When you sow grass seed into your lawn, the time of year is one of the biggest factors in the grass's potential success or failure. Certain yearly conditions give the grass the greatest chance of success, while other conditions make it almost impossible to bring the seed to sprout.
Considerations for Sowing Grass Seed
While you can work grass seed into your lawn at any time, for much of the year this will simply be a waste of grass seed. Grass seed requires certain soil and air temperatures to grow, as well as the correct placement in the soil. Once all those factors are good, the grass still needs little competition from other plants for nutrients and ample moisture.
The Best Time to Sow Grass Seed
While the exact time may vary based on your particular climate, the best time to sow grass is in either late August or early September. During this time, the temperatures are coming down off of their summer highs when many cool-season grasses stop growing. As the nights are growing longer, less moisture is evaporated out of the soil, so the new grass requires less supplemental moisture from watering. Finally, most weed seeds do not grow during the fall, meaning your grass will have almost no competition for soil nutrients.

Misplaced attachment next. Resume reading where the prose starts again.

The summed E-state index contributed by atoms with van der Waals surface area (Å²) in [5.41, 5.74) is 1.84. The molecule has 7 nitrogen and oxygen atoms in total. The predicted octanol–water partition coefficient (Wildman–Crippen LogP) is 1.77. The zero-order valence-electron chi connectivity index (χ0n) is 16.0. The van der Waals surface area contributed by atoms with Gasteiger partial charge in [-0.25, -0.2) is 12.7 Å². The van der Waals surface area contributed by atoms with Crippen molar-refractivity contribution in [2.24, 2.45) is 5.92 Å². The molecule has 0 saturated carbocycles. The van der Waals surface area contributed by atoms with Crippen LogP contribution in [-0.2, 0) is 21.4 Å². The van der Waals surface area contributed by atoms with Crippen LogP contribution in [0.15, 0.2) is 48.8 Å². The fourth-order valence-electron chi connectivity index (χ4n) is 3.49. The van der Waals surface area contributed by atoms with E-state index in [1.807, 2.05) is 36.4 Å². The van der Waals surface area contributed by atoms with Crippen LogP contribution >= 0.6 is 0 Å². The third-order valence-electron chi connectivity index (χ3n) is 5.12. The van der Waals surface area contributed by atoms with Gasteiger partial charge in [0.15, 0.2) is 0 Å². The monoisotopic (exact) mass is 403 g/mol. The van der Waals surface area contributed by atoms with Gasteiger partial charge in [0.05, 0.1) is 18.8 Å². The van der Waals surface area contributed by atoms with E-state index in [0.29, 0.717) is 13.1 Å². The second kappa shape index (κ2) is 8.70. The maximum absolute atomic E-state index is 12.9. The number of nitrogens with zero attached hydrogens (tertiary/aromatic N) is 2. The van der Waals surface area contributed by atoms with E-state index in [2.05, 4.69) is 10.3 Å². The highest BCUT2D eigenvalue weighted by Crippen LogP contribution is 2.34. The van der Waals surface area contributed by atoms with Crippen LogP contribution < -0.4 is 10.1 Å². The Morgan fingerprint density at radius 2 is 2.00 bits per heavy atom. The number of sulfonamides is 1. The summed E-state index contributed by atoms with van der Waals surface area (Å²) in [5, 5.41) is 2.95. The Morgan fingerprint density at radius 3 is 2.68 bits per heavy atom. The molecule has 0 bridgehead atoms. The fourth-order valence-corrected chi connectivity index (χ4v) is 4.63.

Alternate Sowing Times
After fall, the next best time to sow grass seed is in the early spring. Put the seed into the ground in March or April, once the snow is gone and the ground has thawed. As you fertilise and water the grass seed, you will be fertilising and watering the weeds as well, so be ready to pull a lot of weeds from your new lawn. The middle of summer is another option for planting grass seed, but it's not really a good one. The new grass will require almost constant watering to overcome the amount of evaporation in the summer. Finally, if you just can't wait, you can apply seed in the late fall and let it sit dormant all winter. If the seed doesn't get washed away or eaten, it will start to sprout when the temperature rises in the early spring.
The Sowing Process
Sowing grass seed at the right time won't help if you are sowing the seed in the wrong manner. Spread the seed evenly into loose soil and rake the seed just under the top of the soil. Add a covering, like mulch, if you are sowing in hot or cold weather, or if you are sowing on a hillside. Add a starter fertiliser to the area, and then water vigorously until the grass starts to sprout.